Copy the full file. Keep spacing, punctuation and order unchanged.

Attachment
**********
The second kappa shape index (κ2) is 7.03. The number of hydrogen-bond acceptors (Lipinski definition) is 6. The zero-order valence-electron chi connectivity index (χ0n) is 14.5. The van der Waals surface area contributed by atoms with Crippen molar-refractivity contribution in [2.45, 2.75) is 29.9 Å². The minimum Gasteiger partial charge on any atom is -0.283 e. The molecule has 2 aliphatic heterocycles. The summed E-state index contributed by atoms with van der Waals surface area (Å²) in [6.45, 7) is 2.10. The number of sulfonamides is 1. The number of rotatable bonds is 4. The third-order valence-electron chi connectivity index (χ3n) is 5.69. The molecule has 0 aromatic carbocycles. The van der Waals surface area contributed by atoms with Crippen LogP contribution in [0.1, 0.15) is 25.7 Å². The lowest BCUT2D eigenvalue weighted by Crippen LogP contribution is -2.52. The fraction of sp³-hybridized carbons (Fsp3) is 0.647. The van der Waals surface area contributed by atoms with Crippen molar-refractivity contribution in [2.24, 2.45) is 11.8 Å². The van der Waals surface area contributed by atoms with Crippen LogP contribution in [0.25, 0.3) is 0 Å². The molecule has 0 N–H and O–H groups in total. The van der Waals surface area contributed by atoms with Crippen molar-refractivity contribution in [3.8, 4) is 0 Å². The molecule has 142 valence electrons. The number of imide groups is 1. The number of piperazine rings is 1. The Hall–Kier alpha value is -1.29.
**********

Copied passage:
The second kappa shape index (κ2) is 7.03. The number of hydrogen-bond acceptors (Lipinski definition) is 6. The zero-order valence-electron chi connectivity index (χ0n) is 14.5. The van der Waals surface area contributed by atoms with Crippen molar-refractivity contribution in [2.45, 2.75) is 29.9 Å². The minimum Gasteiger partial charge on any atom is -0.283 e. The molecule has 2 aliphatic heterocycles. The summed E-state index contributed by atoms with van der Waals surface area (Å²) in [6.45, 7) is 2.10. The number of sulfonamides is 1. The number of rotatable bonds is 4. The third-order valence-electron chi connectivity index (χ3n) is 5.69. The molecule has 0 aromatic carbocycles. The van der Waals surface area contributed by atoms with Crippen LogP contribution in [0.1, 0.15) is 25.7 Å². The lowest BCUT2D eigenvalue weighted by Crippen LogP contribution is -2.52. The fraction of sp³-hybridized carbons (Fsp3) is 0.647. The van der Waals surface area contributed by atoms with Crippen molar-refractivity contribution in [2.24, 2.45) is 11.8 Å². The van der Waals surface area contributed by atoms with Crippen LogP contribution in [0.25, 0.3) is 0 Å². The molecule has 0 N–H and O–H groups in total. The van der Waals surface area contributed by atoms with Crippen molar-refractivity contribution in [3.8, 4) is 0 Å². The molecule has 142 valence electrons. The number of imide groups is 1. The number of piperazine rings is 1. The Hall–Kier alpha value is -1.29.